Tag Archives: EU

COVID19: The Gambia receives €25M

Brussels 20.10.2020 The European Union disbursed €25 million of budget support for The Gambia’s response to the coronavirus pandemic. As part of the Team Europe global package, these funds contribute to the recovery from the pandemic and also support the transition towards democracy and medium-term development objectives. The announcement of the European Commission has been made on Monday, October 19. The Gambia receives €25M

Commissioner for International Partnerships, Jutta Urpilainen, said: “With this budget support, the EU is contributing to mitigate the most urgent budgetary needs of The Gambian Government in the context of the pandemic. As The Gambia’s key partner, the European Union encourages the Government to strengthen democracy, human rights and the rule of law, and to take the lead in building the necessary national consensus around the future direction of the democratic transition, with a new Constitution at its core.”

The pandemic constitutes an unprecedented global health and economic crisis with detrimental and long-lasting socio-economic impacts. This budget support serves to support The Gambia in tackling its economic and fiscal impact, including loss of government revenue, unforeseen additional expenses and the consequences of global disruptions to supply chains. This will contribute to The Gambia’s ongoing efforts to strengthen the democratic transition initiated in 2017.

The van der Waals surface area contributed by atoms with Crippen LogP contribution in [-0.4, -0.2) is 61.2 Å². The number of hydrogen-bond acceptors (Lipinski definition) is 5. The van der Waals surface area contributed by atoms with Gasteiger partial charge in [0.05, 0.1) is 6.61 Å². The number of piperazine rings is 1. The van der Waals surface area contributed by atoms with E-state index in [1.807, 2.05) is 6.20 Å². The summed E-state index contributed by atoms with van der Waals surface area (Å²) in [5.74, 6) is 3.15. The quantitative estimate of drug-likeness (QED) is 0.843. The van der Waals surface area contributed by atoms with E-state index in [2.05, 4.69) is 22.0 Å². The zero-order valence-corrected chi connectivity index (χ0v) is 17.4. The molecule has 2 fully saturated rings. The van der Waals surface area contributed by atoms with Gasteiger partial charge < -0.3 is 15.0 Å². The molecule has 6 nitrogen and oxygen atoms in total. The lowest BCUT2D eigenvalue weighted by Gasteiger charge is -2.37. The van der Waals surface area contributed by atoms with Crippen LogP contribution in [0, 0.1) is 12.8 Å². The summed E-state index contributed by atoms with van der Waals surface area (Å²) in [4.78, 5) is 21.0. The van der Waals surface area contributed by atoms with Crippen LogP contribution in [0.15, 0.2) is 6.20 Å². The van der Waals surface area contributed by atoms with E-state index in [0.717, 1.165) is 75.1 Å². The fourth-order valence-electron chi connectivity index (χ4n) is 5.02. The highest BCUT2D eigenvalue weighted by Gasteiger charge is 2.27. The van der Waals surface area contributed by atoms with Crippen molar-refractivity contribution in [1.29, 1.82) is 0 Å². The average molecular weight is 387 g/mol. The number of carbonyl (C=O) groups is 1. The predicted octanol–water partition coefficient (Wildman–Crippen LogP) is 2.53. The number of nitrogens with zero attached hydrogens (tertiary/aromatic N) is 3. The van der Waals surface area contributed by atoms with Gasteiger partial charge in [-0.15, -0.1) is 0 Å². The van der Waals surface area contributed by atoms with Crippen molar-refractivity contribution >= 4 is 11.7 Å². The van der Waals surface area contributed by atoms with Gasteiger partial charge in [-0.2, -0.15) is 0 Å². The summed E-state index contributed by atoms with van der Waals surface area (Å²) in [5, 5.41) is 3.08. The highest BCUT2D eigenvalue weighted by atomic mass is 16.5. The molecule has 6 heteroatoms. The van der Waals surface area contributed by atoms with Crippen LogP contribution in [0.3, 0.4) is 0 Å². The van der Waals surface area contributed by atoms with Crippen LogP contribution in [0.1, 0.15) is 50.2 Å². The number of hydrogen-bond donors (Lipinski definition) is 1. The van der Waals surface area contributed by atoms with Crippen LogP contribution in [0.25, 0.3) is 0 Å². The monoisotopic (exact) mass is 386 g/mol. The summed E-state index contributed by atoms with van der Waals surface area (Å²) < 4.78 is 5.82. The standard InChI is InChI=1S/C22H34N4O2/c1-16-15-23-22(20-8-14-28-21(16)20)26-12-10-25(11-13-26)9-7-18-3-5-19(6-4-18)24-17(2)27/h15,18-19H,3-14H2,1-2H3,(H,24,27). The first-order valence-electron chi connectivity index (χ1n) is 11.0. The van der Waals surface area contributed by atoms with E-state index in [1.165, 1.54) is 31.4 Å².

Channelled to the National Treasury of The Gambia, the EU funds will be used in accordance with The Gambia’s own Public Financial Management systems and policy priorities. By providing fiscal space to address the pandemic and to continue financing basic public services such as healthcare and education, these funds will support The Gambia’s resilience to the crisis.

This funding also directly supports the long-term efforts to achieve debt sustainability. In addition, the EU will provide technical assistance and capacity building in areas such as public financial management and statistical development.

Since the democratic transition, the EU has provided to The Gambia €365 million in development funds during the period 2016-2020 and €38.95 million from the EU Emergency Trust Fund from 2015 to 2019.

The EU is committed to assist in strengthening the democratic and economic governance in The Gambia as well as its resilience capacity. The EU supports the priorities of The Gambian Government in view of encouraging inclusive and sustainable growth, achieving the necessary reforms related to human rights, to democracy, and on the rule of law.